Rapidly correcting inherited gene alterations
Researchers in the University of Helsinki and University Hospital Helsinki have developed a method to precisely and rapidly correct genetic alterations in cultured patient cells.
The method produces genetically corrected autologous pluripotent stem cells from a 2–3 mm skin biopsy from patients with different genetic diseases. The corrected stem cells are essential in the research and for the development of new therapies for the diseases in question.
The scientists based the new method on previous groundbreaking research in the fields of stem cells and gene editing, including two Nobel-prize awarded techniques. The first technique is the invention of induced pluripotent stem cells, iPSCs from differentiated cells, which won the Nobel in 2012. The other technique is the CRISPR-Cas9 "gene scissors" innovation, which got the prize in 2020. The new method combines these techniques to correct gene alterations that cause inherited diseases and at the same time creates fully functional new stem cells.
New therapeutic possibilities to inherited diseases
The long-term goal of the researchers is to produce autologous cells with therapeutic properties. The use of the patient's own corrected cells could help in avoiding the immunological challenges hampering the organ and tissue transplantation from a donor. The new method was developed by an Argentinian Ph.D. student Sami Jalil in the Biomedicum Helsinki Stem Cell Center and it is published in the recent Stem Cell Reports, the journal of the International Society of Stem Cell Research.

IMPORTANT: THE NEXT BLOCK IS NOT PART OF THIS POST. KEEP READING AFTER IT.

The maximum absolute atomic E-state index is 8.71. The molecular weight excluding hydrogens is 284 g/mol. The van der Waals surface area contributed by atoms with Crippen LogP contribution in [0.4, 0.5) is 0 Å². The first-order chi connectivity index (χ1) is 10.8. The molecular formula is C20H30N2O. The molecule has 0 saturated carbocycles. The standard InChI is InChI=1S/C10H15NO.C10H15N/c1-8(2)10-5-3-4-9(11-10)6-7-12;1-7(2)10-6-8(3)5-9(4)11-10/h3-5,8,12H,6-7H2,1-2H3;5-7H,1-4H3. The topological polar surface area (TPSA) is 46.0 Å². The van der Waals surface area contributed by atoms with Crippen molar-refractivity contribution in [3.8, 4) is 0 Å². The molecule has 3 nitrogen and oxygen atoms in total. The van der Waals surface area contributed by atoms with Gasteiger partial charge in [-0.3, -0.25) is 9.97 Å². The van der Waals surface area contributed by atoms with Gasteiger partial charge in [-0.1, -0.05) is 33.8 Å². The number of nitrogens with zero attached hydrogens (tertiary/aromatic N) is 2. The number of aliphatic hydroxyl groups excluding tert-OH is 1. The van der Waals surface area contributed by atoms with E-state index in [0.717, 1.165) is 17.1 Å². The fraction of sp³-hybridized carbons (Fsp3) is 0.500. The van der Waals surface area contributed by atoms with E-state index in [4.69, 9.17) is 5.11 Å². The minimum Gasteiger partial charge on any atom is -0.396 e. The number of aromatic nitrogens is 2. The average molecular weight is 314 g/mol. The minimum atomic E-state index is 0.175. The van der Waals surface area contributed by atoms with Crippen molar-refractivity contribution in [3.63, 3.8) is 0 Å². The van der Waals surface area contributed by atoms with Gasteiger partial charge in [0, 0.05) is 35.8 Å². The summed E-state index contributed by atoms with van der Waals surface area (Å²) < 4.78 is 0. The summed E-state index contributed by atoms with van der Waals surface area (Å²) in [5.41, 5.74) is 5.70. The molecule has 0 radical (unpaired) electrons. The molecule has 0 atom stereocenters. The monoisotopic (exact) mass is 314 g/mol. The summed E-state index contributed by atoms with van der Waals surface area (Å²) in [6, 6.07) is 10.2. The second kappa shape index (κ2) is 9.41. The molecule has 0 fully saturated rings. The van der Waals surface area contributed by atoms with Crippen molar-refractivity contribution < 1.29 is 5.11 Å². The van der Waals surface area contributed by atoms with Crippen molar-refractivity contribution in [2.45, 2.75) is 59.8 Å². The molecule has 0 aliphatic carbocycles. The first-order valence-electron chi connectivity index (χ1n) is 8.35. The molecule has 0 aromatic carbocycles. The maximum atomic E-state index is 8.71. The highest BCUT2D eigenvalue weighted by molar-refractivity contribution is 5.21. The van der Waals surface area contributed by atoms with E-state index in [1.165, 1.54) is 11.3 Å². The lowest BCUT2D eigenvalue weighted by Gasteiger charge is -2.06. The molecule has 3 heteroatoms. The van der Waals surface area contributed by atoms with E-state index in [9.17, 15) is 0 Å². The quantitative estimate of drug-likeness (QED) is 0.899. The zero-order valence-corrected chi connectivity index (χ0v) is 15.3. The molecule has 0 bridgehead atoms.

There are more than 6000 known inherited diseases, which are caused by different gene alterations. Some of them are currently treated with a cell or organ transplant from a healthy donor, if available.
"Our new system is much faster and more precise than the older methods in correcting the DNA errors, and the speed makes it easier and diminishes also the risk of unwanted changes," says adjunct professor Kirmo Wartiovaara, who has supervised the work.
"In perfect conditions, we have reached up to 100 percent efficacy, although one has to remember that the correction of cultured cells is still far away from proven therapeutic applications. But it is a very positive start" Wartiovaara adds.